Asthma Exacerbation Case Study 1 – Treatment (Asthma Flare / Attack)

okay welcome to another MedCram
lecture we’re gonna talk about a case today so imagine that you go down to the
emergency room you get called and there’s a 25 year old Caucasian female
who is about four months postpartum and she’s having a hard time breathing so
she’s got shortness of breath it’s been going on for about a week and it’s
progressive and she has a history of asthma but she has been remiss in using
her inhaler and on physical examination you noticed that she’s got bilateral
expert ory wheezing and her respiratory rate is in the 20s and she certainly is
looking anxious and in fact she’s got a history of anxiety disorder as well her
vital signs she’s afebrile her blood pressure is 150 over 70 pulse is already
in the 120s and that’s because she’s already received an albuterol and
atrovent nebulizer she’s saturating in the low 90s about
92% and as we said her respiratory rate is in the 20s you do a blood gas and her
pH looks something like seven point three five pco2 is in the high 40s po2
is in the 80s and bicarb is 24 so you give her a nebulizer treatment again and
you start steroids so steroids nebulizers give her a little bit of
oxygen but she doesn’t get better she continues to have issues so you start
her on some BiPAP because she looks like she’s using some accessory muscle use
and you start her on regular setting of about ten over five when you increased
that to 12 over 6 and you draw another blood gas and instead of 7.35 after
about two or three hours of battling with her and everybody else in the
emergency room you now get a pH of seven point two zero sixty four seventy five
and 24 and that’s on BiPAP she is awake alert oriented but she’s a little bit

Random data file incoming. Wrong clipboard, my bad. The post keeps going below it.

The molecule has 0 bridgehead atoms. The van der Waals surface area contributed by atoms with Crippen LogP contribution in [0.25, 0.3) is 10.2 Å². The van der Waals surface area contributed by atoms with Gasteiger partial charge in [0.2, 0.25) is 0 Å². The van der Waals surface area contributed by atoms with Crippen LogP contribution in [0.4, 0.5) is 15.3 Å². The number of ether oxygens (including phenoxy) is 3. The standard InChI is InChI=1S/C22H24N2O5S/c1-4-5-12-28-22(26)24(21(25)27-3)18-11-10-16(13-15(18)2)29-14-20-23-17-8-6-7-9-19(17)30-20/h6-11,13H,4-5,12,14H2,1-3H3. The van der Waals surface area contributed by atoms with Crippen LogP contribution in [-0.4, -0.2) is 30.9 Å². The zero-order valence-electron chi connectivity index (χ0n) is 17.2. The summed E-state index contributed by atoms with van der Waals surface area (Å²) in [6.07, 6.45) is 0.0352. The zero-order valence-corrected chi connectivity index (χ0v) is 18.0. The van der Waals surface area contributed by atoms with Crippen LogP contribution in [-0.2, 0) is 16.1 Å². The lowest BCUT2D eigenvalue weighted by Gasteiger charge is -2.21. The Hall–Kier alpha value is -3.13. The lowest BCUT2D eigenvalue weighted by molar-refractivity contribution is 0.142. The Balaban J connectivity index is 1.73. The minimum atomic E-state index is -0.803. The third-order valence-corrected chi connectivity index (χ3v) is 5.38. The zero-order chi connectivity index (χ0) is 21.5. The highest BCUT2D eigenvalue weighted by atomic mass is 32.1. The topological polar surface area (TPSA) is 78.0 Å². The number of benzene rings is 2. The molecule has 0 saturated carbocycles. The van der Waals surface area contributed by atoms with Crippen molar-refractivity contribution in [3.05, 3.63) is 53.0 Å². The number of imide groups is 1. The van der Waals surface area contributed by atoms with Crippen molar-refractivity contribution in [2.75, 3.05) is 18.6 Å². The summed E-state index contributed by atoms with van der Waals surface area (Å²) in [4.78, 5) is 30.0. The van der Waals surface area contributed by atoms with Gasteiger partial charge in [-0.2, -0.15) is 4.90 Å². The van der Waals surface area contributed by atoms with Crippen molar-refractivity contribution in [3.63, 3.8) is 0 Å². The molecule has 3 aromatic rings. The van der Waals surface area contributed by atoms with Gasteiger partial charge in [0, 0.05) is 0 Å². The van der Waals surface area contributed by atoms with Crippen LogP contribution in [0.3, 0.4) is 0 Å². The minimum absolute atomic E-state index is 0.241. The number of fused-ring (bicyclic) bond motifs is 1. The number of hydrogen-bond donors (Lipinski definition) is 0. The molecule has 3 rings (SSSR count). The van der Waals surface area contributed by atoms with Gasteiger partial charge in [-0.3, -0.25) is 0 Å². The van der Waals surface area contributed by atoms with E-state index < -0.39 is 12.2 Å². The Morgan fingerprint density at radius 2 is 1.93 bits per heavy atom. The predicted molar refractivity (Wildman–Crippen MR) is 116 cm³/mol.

more lethargic than she was initially okay let’s stop there and talk a little
bit about what’s going on with her and the diagnosis so most likely this lady
has an asthma exacerbation and remember with asthma you’ve got a bronchus and
you’ve got smooth muscle that’s going all throughout this and because of
inflammation that is occurring in this area so inflammation causes contraction
of this down to a small hole and as a result of that the air has a hard time
getting out and that’s the key word there is out so air can come in but air
has a very hard time coming out and you have a problem therefore on exhalation
if you were to look at a flow volume loop you would see a normal flow volume
loop looks like this you have a lot of air coming out initially and then you
get to the small Airways and then you take a deep breath in so that’s what a
flow volume look will look like with flow here on the y-axis and volume on
the x-axis in small Airways disease either in COPD or when you have an
asthma flare you are going to look very similar on inhalation it’s not gonna
affect about of air that can go into the lung but what you will see on exhalation